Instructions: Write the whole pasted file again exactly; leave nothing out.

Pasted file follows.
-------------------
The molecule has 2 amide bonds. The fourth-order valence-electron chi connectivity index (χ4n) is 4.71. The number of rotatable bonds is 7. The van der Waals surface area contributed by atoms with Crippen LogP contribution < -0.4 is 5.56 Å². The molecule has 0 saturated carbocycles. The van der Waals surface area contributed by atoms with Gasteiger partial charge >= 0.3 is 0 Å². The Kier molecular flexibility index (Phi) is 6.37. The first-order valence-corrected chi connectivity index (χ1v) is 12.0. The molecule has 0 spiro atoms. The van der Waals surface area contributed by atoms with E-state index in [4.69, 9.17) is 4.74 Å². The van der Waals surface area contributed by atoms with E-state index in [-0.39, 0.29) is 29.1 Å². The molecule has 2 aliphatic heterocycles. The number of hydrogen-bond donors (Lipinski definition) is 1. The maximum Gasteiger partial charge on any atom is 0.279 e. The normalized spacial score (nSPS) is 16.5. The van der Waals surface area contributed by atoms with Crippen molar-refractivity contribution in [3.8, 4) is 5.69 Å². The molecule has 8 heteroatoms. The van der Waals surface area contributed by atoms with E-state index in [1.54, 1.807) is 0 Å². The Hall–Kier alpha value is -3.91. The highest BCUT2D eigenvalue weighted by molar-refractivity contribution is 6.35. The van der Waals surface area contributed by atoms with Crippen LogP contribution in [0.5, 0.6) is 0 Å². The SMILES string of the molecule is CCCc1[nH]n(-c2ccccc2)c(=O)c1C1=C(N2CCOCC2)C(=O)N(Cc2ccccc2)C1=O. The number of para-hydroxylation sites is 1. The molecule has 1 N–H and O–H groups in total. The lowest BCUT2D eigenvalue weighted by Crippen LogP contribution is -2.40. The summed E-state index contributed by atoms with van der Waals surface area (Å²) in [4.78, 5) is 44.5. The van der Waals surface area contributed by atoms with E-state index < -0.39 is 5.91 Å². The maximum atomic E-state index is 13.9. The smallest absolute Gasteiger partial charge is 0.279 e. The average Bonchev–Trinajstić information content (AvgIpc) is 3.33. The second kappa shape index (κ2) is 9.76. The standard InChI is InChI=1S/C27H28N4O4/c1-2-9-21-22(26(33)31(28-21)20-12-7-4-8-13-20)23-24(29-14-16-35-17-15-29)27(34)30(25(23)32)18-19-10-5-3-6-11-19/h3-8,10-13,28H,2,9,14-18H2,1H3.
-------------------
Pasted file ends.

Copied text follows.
The molecule has 2 amide bonds. The fourth-order valence-electron chi connectivity index (χ4n) is 4.71. The number of rotatable bonds is 7. The van der Waals surface area contributed by atoms with Crippen LogP contribution < -0.4 is 5.56 Å². The molecule has 0 saturated carbocycles. The van der Waals surface area contributed by atoms with Gasteiger partial charge >= 0.3 is 0 Å². The Kier molecular flexibility index (Phi) is 6.37. The first-order valence-corrected chi connectivity index (χ1v) is 12.0. The molecule has 0 spiro atoms. The van der Waals surface area contributed by atoms with E-state index in [4.69, 9.17) is 4.74 Å². The van der Waals surface area contributed by atoms with E-state index in [-0.39, 0.29) is 29.1 Å². The molecule has 2 aliphatic heterocycles. The number of hydrogen-bond donors (Lipinski definition) is 1. The maximum Gasteiger partial charge on any atom is 0.279 e. The normalized spacial score (nSPS) is 16.5. The van der Waals surface area contributed by atoms with Crippen molar-refractivity contribution in [3.8, 4) is 5.69 Å². The molecule has 8 heteroatoms. The van der Waals surface area contributed by atoms with E-state index in [1.54, 1.807) is 0 Å². The Hall–Kier alpha value is -3.91. The highest BCUT2D eigenvalue weighted by molar-refractivity contribution is 6.35. The van der Waals surface area contributed by atoms with Crippen LogP contribution in [0.5, 0.6) is 0 Å². The SMILES string of the molecule is CCCc1[nH]n(-c2ccccc2)c(=O)c1C1=C(N2CCOCC2)C(=O)N(Cc2ccccc2)C1=O. The number of para-hydroxylation sites is 1. The molecule has 1 N–H and O–H groups in total. The lowest BCUT2D eigenvalue weighted by Crippen LogP contribution is -2.40. The summed E-state index contributed by atoms with van der Waals surface area (Å²) in [4.78, 5) is 44.5. The van der Waals surface area contributed by atoms with E-state index < -0.39 is 5.91 Å². The maximum atomic E-state index is 13.9. The smallest absolute Gasteiger partial charge is 0.279 e. The average Bonchev–Trinajstić information content (AvgIpc) is 3.33. The second kappa shape index (κ2) is 9.76. The standard InChI is InChI=1S/C27H28N4O4/c1-2-9-21-22(26(33)31(28-21)20-12-7-4-8-13-20)23-24(29-14-16-35-17-15-29)27(34)30(25(23)32)18-19-10-5-3-6-11-19/h3-8,10-13,28H,2,9,14-18H2,1H3.